New York City in 1958 and 1959 may have been, in Ruth Steiner's words in Collected Stories, "teeming with beatnik-poets and old lefties," but there were only two literary bars that mattered: the White Horse and the San Remo. With its pressed-tin ceiling, black-and-white tile floors and dollar salads with all the bread and butter you could eat, the San Remo attracted a younger, hipper crowd more into experimenting with drugs than The White Horse's habituées. The San Remo, which used to be at the corner of Bleecker and MacDougal in the heart of the Italian part of Greenwich Village, was cool rather than politically and alcoholically inflamed. Delmore's fellow drinkers at the White Horse were "hotter," more engaged, their ideas forged by the political struggles of the 30's. The apolitical San Remo crowd were children of World War II and more alienated from mainstream culture by the Cold War.

In The Subterraneans, Jack Kerouac's tale of interracial love at the San Remo, his Allen Ginsberg character, Adam Moorad, describe the denizens of the 'Remo (transposed in the book to San Francisco and re-named "The Masque"). "Hip without being slick, intelligent without being corny, they are intellectual as hell and know all about Pound without being pretentious or saying too much about it. They are very quiet, they are very Christlike."

In the early '50s, Judith Malina, co-founder of the Living Theater, the most radical American troupe of its time, was at the San Remo -- or the "Sans Remorse," as she often refers to it in her diaries -- nearly every night. Among the people she met there were all four founding Beats, William Burroughs, Allen Ginsberg, Jack Kerouac and Gregory Corso (who was born practically across the street from the San Remo in an apartment above the funeral parlor at 90 Bleecker). Malina met Miles Davis and Tennessee Williams at the San Remo, and Maya Deren, the first important woman independent filmmaker and an initiate in Haitian voodoo. Artist-composer John Cage taught Malina how to throw the I Ching in one of the San Remo's scarred wooden booths.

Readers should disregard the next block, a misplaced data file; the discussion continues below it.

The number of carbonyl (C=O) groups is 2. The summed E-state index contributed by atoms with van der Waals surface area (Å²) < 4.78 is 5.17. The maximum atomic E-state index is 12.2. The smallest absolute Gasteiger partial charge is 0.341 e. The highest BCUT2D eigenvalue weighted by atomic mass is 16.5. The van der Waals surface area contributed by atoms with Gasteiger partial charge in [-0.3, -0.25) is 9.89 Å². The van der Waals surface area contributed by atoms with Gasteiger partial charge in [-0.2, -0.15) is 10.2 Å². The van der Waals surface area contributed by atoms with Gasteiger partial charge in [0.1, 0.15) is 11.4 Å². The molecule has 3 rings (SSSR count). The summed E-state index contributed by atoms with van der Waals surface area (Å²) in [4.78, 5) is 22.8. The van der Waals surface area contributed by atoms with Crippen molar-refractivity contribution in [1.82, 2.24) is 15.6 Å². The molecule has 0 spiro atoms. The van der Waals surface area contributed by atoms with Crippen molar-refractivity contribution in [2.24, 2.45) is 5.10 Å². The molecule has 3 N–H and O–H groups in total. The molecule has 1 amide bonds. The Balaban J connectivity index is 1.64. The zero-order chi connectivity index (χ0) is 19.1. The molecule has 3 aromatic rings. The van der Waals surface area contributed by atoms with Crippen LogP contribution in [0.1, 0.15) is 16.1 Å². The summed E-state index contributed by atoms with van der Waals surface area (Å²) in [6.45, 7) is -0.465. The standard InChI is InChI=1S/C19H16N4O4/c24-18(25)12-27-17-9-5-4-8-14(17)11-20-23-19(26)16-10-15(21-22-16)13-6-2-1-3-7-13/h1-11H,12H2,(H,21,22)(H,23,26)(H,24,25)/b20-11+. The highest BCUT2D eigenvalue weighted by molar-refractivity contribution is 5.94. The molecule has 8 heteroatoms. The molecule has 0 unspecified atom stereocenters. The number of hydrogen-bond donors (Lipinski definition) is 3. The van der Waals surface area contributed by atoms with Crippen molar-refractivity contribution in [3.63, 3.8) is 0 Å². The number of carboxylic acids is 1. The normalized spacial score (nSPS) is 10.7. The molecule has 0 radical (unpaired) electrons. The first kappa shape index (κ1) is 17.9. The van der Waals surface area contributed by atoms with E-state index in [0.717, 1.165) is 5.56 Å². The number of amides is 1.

It was in the San Remo in 1960, that writer-to-be Ron Sukenick saw a woman wearing blue jeans for the first time. At a time when thirty states still had laws banning miscegenation, the San Remo was one of the few places in the U.S. where interracial couples knew they could enjoy themselves unhassled.

     Photo of Greenwich Village brownstones
Though Delmore Schwartz was as much a Villager as any Beatnik, they didn't share a lot of social geography or literary terrain. In 1958, Hettie Jones was married to the poet LeRoi Jones, (later to become Amiri Baraka). The two of them co-edited Yugen, a magazine that published a nexus of poets gathered loosely around Black Mountain College, the Beats and the New York school, poets like Allen Ginsberg, Frank O'Hara and John Ashbery, who were still shut out of establishment literary magazines. Hettie Jones worked as a secretary at Partisan Review, and tried to get the magazine to publish her friends' poetry, but with little success.

Delmore dismissed the Beats as the "San Francisco Howlers," but the crowds sometimes overlapped. Judith Malina had an affair with one of Delmore's White Horse drinking companions, James Agee, who was drinking himself to death while writing A Death In The Family (which would win a posthumous Pulitzer Prize). Malina and Agee would meet at the San Remo and retreat to a candle-lit room in a backyard house on Cornelia Street to make love.


Photograph of Dylan Thomas by Bunny Adler, copyright © 1978 by Rollie McKenna, from the book "Dylan Thomas' New York" by Tryntje Van Ness Seymour, copyright © 1977, reproduced by permission of Stemmer House Publishers, Owings Mills, MD.